Hotend heater at lower voltage?

Hi All, we have friends visiting and staying in their trailer. It’s been cold overnight and the Propane regulator has been freezing up and shutting off the heat for them. Bbbrrr. :slight_smile:

I am wondering about using a hotend heater with low voltage PS and Kapton-tape the heater to the regulator. If the regulator is warm enough, the condensation will run off and toasty toes will prevail. We have poured hot water over it and it all works fine for another 3 or so hours.

I have a 3.7vdc/400mA, a 5.2vdc/800mA wall warts. I hooked them up in turn and they both would seem to do the job, but just concerned about Volts/Amps long term.

When hooked up,
3.7vdc WW runs at 2vdc and .5A.
5.2vdc WW runs at 4.9vdc and 1.1A

Neither of them seem to get overly warm, but then I only had them each running for about an hour. They would be running all night.

Is this OK?
Which one?
Is there a better option? I have a 5vdc 2A USB wall wart but would prefer not to use that.

Thanks

The correct solution is to replace the regulator with one that works properly. We have stayed in out trailer during snow storms that left over 12 inches of snow and no heating problems.

Paul

Paul_KD7HB:
The correct solution is to replace the regulator with one that works properly. We have stayed in out trailer during snow storms that left over 12 inches of snow and no heating problems.

Thanks, but there is no “correct solution” this IS a high dollar name brand regulator and made in the US. Condensation caused by expanding gas is common issue (Latent Heat of Vaporization) and when I said cold, I meant 11-F. Couple that with the Latent Heat drop and it is damned cold.

That temp. will cause this issue no matter how it “works properly.” The Propane tanks are in enclosed but not well insulated outside cupboard and eventually the the temp balances inside and outside.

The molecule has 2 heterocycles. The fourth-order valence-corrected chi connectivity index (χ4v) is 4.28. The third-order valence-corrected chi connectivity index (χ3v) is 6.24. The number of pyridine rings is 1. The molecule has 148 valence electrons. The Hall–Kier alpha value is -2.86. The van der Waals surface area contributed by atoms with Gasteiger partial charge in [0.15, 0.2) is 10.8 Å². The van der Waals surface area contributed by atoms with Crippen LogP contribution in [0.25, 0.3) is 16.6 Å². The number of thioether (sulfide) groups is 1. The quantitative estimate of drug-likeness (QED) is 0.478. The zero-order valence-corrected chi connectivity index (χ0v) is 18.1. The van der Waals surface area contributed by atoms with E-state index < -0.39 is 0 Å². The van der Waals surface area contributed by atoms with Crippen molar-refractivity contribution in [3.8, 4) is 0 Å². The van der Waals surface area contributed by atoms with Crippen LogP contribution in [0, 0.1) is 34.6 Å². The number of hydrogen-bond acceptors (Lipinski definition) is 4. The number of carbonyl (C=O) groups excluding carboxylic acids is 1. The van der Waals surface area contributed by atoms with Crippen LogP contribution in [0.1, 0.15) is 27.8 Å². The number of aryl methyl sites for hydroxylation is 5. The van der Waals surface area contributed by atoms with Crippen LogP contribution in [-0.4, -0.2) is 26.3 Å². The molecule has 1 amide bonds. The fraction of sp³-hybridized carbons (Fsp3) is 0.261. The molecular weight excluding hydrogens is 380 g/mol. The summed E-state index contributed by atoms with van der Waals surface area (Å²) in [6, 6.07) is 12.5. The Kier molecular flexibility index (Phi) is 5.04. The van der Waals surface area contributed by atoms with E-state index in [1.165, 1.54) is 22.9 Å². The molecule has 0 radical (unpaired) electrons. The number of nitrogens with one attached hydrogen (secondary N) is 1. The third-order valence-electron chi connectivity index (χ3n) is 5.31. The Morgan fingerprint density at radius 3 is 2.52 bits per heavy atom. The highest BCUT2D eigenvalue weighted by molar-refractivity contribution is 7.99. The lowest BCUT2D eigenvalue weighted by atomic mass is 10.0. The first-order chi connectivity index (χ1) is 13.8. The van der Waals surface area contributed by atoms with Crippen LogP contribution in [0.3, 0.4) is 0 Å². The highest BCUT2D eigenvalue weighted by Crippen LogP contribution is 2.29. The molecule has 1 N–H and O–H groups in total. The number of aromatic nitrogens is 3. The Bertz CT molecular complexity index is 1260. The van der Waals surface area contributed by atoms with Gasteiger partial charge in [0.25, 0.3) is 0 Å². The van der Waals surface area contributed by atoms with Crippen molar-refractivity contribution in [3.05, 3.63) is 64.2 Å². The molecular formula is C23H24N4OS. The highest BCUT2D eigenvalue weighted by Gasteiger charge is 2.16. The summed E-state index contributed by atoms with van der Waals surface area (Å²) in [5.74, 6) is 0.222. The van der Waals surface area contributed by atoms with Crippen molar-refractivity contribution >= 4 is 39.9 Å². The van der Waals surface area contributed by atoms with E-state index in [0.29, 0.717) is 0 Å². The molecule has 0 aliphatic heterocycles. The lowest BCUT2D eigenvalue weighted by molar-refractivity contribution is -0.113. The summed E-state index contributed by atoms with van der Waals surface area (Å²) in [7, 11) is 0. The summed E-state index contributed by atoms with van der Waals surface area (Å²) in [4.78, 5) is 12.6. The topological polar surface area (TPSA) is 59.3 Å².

So, back to the question eh?

This is not straightforward !

I don’t understand what your power supplies are powering ?

You need to calculate how much heat you need .

There are safety issues with this - I expect there is a zoning / intrinsic safety issues as the bottles are enclosed .You need to be suitably ( proffesionally ) qualified in these areas before you start .

hammy:
This is not straightforward !

It is if you read the Subject line. I am powering a ...

But, since I seem to have only energized knee-jerk reactions, we are winging it. We have a watt-meter+extension cord and K-type+meter so they can visually monitor the current and temp.

Where I live NO electricity is allowed near a gas bottle setup.
Leo…

If it's only overnight and only in the coldest weather, wrap a "hot hands" type chemical heater around the regulator each night. A plastic bag over the outside will reduce the oxygen getting to the chemical and make it run longer (at lower power.)

If you want an Arduino to control the heater then you need a power transistor. Usually a MOSFET is easiest. But once you've gone to the effort of mounting a transistor then you may as well mount a few more components and make it a thermostat which doesn't need an Arduino to turn it on and off.

The circuit below will work for any voltage between 5V and 30V. The values chosen keep the temperature just around freezing. As a surface-mount board, this is less than half a square inch. I can share the PCB design on OSHPark, if you like.

It is if you read the Subject line. I am powering a ...

Well yes but how many people on here know what a hotend heater is? It would help to know and help to know what their electrical requirements are.

If the regulator is warm enough, the condensation will run off

I'm no expert on such things but I am at a loss understand how ice on the outside can cause a blockage on the inside. I imagine that in really cold conditions propane might freeze in the regulator, but that's just a badly educated guess.

I have a 3.7vdc/400mA, a 5.2vdc/800mA wall warts. I hooked them up in turn and they both would seem to do the job, but just concerned about Volts/Amps long term.

When hooked up,
3.7vdc WW runs at 2vdc and .5A.
5.2vdc WW runs at 4.9vdc and 1.1A

Both are overloaded. Modern wall warts contain a switching converter which, if properly designed, will limit their output current if overloaded, ideally they should be able to operate like this indefinitely, but really this is a case of just because you can do something doesn't mean you should. If they are badly designed they might not withstand this abuse and, in the worst case, might burn out. Obviously there is a risk here. Ideally buy a 5v one that can supply at least 2A.

That's my opinion on the electrics. As for the gas safety side of things Wawa makes a good point.

What's the voltage & current rating for the heater? Or, if you know voltage & wattage you can calculate Current = Wattage/Voltage.

How about a simple incandescent light bulb? We've used them under the hood near the battery for cold weather.

Or perhaps:

  1. a diesel oil heater?
  2. deicing tape/strips for rooves and or pipes